Building Your Grid
Now it's time to draw a few straight lines. As with page design in any medium, you need to start with a grid to keep things lined up and easy on the eyes of your viewers. Also, the repetition of this underlying pattern is a subtle hint to your reader about what to expect and where to look for information on subsequent pages.
So to ensure that the pages of your site are all built on the same model, start by inserting a few tables. While the lines of the tables won't be visible on your web pages, they'll underlie the text and graphics and give definition and shape to the web pages. The plan is to build a sample design that you can use as a template—one with the familiar banner at the top, left navigation bar, and band at the bottom, sometimes used for legal warnings or navigation options.
We'll be nesting some tables inside of others, but the outside table will look something like Figure 1.
Figure 1 Base design grid.
To build this table, follow these steps:
- Choose File, New.
- Select Web Page from the options in the right taskbar.
- Choose Table, Insert, Table.
- Indicate 3 rows, 1 column, and click OK.
- In the table, highlight the center row, right-click, and select Split Cells.
These lines loosely mark out spaces for the top banner, the left nav bar, and a place for that legal mumbo-jumbo stating that the brilliant text and graphics on your site belong to you and that only scofflaws grab things and use them without permission.
Now that you have the outer shell, let's put in a small table to hold the navigation menu. It will consist of a table with a single column and six rows, like the table inserted in Figure 2.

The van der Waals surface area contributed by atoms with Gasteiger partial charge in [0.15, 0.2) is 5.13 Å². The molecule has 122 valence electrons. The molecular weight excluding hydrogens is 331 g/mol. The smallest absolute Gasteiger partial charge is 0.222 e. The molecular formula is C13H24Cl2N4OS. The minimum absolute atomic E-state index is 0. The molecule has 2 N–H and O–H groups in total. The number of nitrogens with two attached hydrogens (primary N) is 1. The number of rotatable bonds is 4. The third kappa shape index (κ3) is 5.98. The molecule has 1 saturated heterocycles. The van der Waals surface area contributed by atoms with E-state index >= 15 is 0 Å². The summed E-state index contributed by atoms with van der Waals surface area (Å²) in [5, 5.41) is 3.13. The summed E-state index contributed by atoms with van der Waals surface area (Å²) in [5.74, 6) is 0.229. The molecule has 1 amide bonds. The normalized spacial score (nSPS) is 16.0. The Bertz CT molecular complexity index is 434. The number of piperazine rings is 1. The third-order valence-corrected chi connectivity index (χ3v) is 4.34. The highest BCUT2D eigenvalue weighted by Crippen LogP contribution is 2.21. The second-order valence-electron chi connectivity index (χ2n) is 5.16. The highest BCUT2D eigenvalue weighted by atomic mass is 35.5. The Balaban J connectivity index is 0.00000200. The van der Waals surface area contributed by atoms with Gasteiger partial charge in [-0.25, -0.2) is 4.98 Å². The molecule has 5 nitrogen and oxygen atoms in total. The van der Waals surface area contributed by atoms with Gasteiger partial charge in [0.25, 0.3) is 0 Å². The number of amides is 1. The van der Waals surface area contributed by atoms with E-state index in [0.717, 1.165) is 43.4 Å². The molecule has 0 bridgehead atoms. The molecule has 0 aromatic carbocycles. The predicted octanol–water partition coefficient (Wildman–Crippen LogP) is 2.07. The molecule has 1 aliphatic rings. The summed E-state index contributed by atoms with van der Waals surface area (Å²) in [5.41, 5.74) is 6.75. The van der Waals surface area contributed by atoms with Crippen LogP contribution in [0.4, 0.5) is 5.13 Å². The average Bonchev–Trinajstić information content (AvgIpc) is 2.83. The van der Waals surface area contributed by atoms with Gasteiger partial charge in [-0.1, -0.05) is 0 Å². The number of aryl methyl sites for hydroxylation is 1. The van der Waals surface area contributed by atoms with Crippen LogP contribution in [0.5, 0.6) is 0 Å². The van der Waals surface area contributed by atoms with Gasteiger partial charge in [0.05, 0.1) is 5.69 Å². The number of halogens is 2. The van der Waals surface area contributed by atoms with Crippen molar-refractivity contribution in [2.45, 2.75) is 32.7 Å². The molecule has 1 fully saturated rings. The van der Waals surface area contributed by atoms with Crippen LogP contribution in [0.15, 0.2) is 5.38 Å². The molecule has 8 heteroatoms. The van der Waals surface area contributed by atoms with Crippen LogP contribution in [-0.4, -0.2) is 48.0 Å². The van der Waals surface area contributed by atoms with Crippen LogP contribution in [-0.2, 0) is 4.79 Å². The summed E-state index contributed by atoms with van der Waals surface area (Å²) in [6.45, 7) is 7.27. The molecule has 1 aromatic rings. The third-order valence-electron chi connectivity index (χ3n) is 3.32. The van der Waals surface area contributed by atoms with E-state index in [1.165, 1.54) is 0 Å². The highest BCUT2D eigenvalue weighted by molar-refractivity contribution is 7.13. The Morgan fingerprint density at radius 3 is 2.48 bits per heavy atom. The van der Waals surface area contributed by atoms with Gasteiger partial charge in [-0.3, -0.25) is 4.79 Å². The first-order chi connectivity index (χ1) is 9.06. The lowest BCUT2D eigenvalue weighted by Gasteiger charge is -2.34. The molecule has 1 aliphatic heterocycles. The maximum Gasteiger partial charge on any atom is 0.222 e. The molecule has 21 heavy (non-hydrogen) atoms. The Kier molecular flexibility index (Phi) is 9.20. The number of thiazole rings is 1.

Figure 2 Nested table added for menu bar.
Follow these steps to build and format this smaller table:
- Put the cursor in the center-left cell.
- Choose Table, Table Properties, Cell.
- Select the Preferred Width check box and set the width at 1.7 inches.
- Choose Table, Insert, Table to nest one table inside another.
- Set it at 1 column and six rows and click OK.
- Choose Table, Table Properties, Column.
- Select the Preferred Width check box and set the width at 1.6 inches.
- Save your file.
Using the same process, insert a table in the center-right cell. Make this table one column and two rows. Then highlight, right-click, and split the topmost row into two cells as shown in Figure 3, so we can put a graphic in the right one and text in the left.
Figure 3 Grid showing cell sizes and purposes.
To ensure that the table will adjust to different browsers, you need to leave at least one table width to float. Word tends to let tables do that anyway, but I like to nail down the left navigation bar to a specific size—as we've already done. In this case, I think it's also a good idea to fix the width of the upper-left cell in this newest table—the one where we'll be typing text. If we fix it at 3.5 inches, every page with a graphic will set the left edge of the cell in exactly the same spot.